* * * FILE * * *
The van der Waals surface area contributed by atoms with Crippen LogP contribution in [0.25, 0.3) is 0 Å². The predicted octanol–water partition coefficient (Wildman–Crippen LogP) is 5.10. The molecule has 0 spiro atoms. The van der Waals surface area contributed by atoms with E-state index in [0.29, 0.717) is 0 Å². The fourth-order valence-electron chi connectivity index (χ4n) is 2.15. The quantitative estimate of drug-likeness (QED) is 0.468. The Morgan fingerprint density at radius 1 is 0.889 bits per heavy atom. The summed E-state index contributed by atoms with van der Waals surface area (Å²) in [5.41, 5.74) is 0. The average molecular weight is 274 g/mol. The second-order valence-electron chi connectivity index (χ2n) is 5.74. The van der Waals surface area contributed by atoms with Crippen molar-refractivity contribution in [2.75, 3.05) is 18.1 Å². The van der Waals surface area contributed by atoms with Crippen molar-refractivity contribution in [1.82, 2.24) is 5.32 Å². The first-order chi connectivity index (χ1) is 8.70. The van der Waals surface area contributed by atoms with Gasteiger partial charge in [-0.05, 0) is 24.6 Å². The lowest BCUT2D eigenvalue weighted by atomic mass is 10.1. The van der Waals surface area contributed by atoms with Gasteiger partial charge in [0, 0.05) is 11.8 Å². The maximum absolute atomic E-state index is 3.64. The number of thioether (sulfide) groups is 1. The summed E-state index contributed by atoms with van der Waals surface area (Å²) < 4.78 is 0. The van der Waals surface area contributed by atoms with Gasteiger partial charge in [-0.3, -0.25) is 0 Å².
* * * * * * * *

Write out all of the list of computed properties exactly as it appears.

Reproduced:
The van der Waals surface area contributed by atoms with Crippen LogP contribution in [0.25, 0.3) is 0 Å². The predicted octanol–water partition coefficient (Wildman–Crippen LogP) is 5.10. The molecule has 0 spiro atoms. The van der Waals surface area contributed by atoms with E-state index in [0.29, 0.717) is 0 Å². The fourth-order valence-electron chi connectivity index (χ4n) is 2.15. The quantitative estimate of drug-likeness (QED) is 0.468. The Morgan fingerprint density at radius 1 is 0.889 bits per heavy atom. The summed E-state index contributed by atoms with van der Waals surface area (Å²) in [5.41, 5.74) is 0. The average molecular weight is 274 g/mol. The second-order valence-electron chi connectivity index (χ2n) is 5.74. The van der Waals surface area contributed by atoms with Crippen molar-refractivity contribution in [2.75, 3.05) is 18.1 Å². The van der Waals surface area contributed by atoms with Crippen molar-refractivity contribution in [1.82, 2.24) is 5.32 Å². The first-order chi connectivity index (χ1) is 8.70. The van der Waals surface area contributed by atoms with Gasteiger partial charge in [-0.05, 0) is 24.6 Å². The lowest BCUT2D eigenvalue weighted by atomic mass is 10.1. The van der Waals surface area contributed by atoms with Gasteiger partial charge in [0, 0.05) is 11.8 Å². The maximum absolute atomic E-state index is 3.64. The number of thioether (sulfide) groups is 1. The summed E-state index contributed by atoms with van der Waals surface area (Å²) < 4.78 is 0. The van der Waals surface area contributed by atoms with Gasteiger partial charge in [-0.3, -0.25) is 0 Å².